Wichita Through a hot and steamy August, masses of visitors from much cooler climates have come to Kansas. Many won’t stay long because their destinations are across the Gulf of Mexico and deep into South America. That’s a lot of wing beats for birds currently on southerly migrations.
“We call it the fall migration, but not all (species) migrate at the same time,” said Bob Gress, director of the Great Plains Nature Center. “Fall starts in early August if you’re an early-migrating bird. It’s certainly going on now.”
Since mid-July, some birds have come from the north. The same species came from the south for spring migrations a few months ago.
Some seem to spend much of their year in migration, said Ken Brunson, Kansas Department of Wildlife and Parks nongame biologist. They spend little time on their summer nesting grounds.
“They get up there and get the job done pretty darned quickly,” Brunson said. “Most of those chicks are pretty active even when they’re small.”
He said many chicks may only be about 6 weeks old when they begin southward migrations with their parents.
Max Thompson has had upland sandpipers passing over his Winfield home for several days.
“All you have to do is step outside early and listen,” said Thompson, a retired professor of biology at Southwestern College. “They nest from the Flint Hills up into Alaska and they’re going clear back to Argentina for the winter.”
Gress said several other species of sandpipers have been seen locally and most of those nested in the tundra only a few weeks ago.
Shorebirds, like sandpipers, make up many of the earliest migrants.
Barry Jones, Quivira National Wildlife Refuge naturalist, said about 20 species of the small- to medium-size wading birds have arrived within the past few weeks.
But you needn’t head to a wetland to witness early migrations.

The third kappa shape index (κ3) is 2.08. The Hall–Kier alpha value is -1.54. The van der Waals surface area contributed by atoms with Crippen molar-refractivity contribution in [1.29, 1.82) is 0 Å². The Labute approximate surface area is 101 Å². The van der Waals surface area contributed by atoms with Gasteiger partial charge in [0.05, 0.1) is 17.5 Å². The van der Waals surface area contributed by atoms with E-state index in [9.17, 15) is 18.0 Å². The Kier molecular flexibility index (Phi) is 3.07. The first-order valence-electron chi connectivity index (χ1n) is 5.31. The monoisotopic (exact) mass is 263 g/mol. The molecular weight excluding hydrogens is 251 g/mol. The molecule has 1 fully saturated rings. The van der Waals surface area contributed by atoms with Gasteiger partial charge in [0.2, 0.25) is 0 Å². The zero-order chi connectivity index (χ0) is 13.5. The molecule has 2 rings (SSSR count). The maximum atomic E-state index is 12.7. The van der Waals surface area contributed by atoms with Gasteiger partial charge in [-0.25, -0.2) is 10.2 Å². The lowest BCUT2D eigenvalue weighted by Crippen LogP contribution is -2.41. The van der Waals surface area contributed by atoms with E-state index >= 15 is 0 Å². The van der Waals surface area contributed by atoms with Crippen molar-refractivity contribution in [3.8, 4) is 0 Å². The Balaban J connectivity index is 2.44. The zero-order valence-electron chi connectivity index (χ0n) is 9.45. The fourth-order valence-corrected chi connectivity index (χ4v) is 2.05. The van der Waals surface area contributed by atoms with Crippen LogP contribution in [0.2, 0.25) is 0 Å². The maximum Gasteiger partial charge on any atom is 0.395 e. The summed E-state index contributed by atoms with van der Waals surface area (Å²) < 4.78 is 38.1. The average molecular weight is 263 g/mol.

“Now’s a great time to have hummingbird feeders out,” Gress said. “You may have not had any nest anywhere near your house this summer, but they’re moving through.”
Some of Kansas’ most common and popular birds are readying for migrations, too.
Purple martins recently amassed near downtown Wichita nightly. A row of trees at Via Christi Hospital on St. Francis is where 40,000 or more martins are staging for a few weeks before heading to Brazil.
Thompson said Mississippi kites will start leaving soon. Other species will, too.
“A lot of our birds are gone by the first of September,” he said. “I’ve seen purple martins in Belize the first week of August, and they didn’t spend the summer there.”
More species will take up migration through the late fall.
By late November, Kansas prairies will hold some of the nation’s top concentrations of hawks and falcons, which will spend the winter feeding on abundant rodent populations.
Huge flocks of ducks and geese will settle in Kansas to feed amid broad fields of wheat and grain. Bald eagles will settle in Kansas to feed on those flocks of ducks and geese.
Come the first teasingly warm days of late winter and early spring, the migrational cycle will reverse itself. The waterfowl will be some of the first to head north.
Some of those passing through last, like the shorebirds, will be the birds seen migrating now.
But they’ll make the many thousands of miles trip, some species flying up to 600 miles a day. They’ll stay up north just long enough to fledge their young and do it all again.
“It’s a bi-yearly migrational miracle,” Brunson said. “It’s all pretty amazing.”